Software developers also encounter friction that can dramatically slow their progress. Working through unfamiliar code can become a quagmire. Attempting to insert a new feature into an existing architecture can also pose a challenge. At SRS, we have cross-team workgroups comprised of developers and managers with mandates to address these issues. For example, our Architecture workgroup is responsible for making it as easy as possible to accommodate new features and requirements. The Quality & Standards workgroup is tasked with ensuring that teams are following the same standards, so that a developer can parachute into a new area of the codebase and still feel like it’s familiar territory.  Less developer friction translates to less frustration and higher productivity, and we are always looking for ways to reduce friction even further.

So I ask that you take a few minutes and think of where there is friction in your organization, and what steps you can take to reduce it. Doing so will bring countless benefits.

 

Fun Friday Read

Check out, “Shopping for an EHR (the second time around)” by Sheryl Cash!  Cash provides valuable insight on understanding that it’s important to avoid making the same mistakes the second time around when replacing your failing EHR. Enjoy!

5 Marketing Strategies for a Changing Environment

When it comes to marketing, change is constant. Sure, practices can follow marketing strategies that worked in the past, but this does not always guarantee more patient visits. Industries change, strategy needs change, and the way we receive our information is constantly shifting. As a marketer, it’s important to constantly think ‘outside the box’ so you stay ahead of the curve and not behind it.

There are many ways to do this—here are a few to consider:

1) Keep an open mind about your  establishment

Different is not wrong, it’s just different. Stay open to new ideas, even if you’re not comfortable with them just yet. A leftfield concept may become your strongest marketing asset. Even if it fails, do not discourage future creative thinking—you need to experiment with what works and what doesn’t to end up with a few homeruns.

2) Encourage collaboration

Group think is powerful (especially when pizza is involved)! Build a creative team within your practice that holds group brainstorms around major marketing initiatives. Or invite everyone to provide feedback around an idea via e-mail. Great ideas usually stem from good ones. Limiting creative direction to only one or two individuals may stunt the creative process and the potential of coming up with something great.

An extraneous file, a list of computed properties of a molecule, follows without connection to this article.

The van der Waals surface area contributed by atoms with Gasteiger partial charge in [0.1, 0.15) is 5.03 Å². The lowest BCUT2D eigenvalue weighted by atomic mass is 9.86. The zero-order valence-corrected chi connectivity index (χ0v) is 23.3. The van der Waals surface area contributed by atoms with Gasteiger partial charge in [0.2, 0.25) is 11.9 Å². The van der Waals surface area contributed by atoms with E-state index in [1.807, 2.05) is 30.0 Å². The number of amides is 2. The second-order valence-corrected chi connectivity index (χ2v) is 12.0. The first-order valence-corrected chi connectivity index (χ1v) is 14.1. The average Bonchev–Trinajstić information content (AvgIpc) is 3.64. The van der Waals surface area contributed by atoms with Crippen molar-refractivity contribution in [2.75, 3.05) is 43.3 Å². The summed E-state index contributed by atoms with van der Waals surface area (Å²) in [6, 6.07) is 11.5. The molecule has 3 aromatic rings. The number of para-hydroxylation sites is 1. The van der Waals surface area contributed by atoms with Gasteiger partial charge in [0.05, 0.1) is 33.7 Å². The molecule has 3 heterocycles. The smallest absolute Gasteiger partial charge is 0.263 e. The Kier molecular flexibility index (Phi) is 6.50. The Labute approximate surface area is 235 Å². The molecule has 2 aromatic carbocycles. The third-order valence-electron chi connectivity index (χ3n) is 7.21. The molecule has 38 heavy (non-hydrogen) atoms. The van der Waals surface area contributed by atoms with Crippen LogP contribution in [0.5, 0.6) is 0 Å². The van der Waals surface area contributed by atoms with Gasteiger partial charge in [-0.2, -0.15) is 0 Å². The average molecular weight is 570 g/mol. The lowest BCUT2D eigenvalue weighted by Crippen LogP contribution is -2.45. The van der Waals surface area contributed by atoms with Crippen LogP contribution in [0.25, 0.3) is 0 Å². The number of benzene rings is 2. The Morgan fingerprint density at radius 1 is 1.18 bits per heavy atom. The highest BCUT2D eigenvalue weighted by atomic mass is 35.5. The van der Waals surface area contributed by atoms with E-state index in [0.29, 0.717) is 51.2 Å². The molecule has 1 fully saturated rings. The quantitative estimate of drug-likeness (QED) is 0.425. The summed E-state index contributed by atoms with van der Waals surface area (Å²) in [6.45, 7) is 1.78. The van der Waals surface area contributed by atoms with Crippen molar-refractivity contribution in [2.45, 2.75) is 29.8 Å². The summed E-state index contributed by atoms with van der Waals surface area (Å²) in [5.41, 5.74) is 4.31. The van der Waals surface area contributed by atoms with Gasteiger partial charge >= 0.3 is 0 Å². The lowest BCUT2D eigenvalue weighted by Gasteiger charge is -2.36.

3) Stay informed

Whether you have an MBA in marketing or have only read a few articles online, there’s always room to learn more and get inspired. One of my favorite authors is David Meerman Scott—his book, The New Rules of Marketing and PR, provides a great overview of today’s marketing channels and how they can work for your business. Industry blogs are also very informative—HubSpot, Marketo, and Mashable are some of my favorites.

4) Get outside perspective

Creative agencies, marketing firms, and marketing consultants specialize in giving tailored advice and creating customized programs based on your business objectives. Budget will be required, but many times, the expert perspective is worth the investment.

5) Listen and learn

Customers, prospects, and your patient-facing colleagues can provide you with a wealth of information, whether they’re pain points, product or service innovations, or market perspective. To gather these golden nuggets, try conducting focus groups or sending simple online surveys. For your own sales or patient-facing teams, I recommend scheduling casual roundtable discussions that provide ample opportunity to learn what they’re seeing and what they need. This is also a good opportunity to bounce around different campaign ideas, to get their take on which ones may be successful.

‘Business as usual’ can be a safe approach to certain things, but not marketing. It’s important to constantly challenge yourself and your business to think beyond what’s always been done. Remember—to quote one of my favorite lines—it’s not about going, but growing.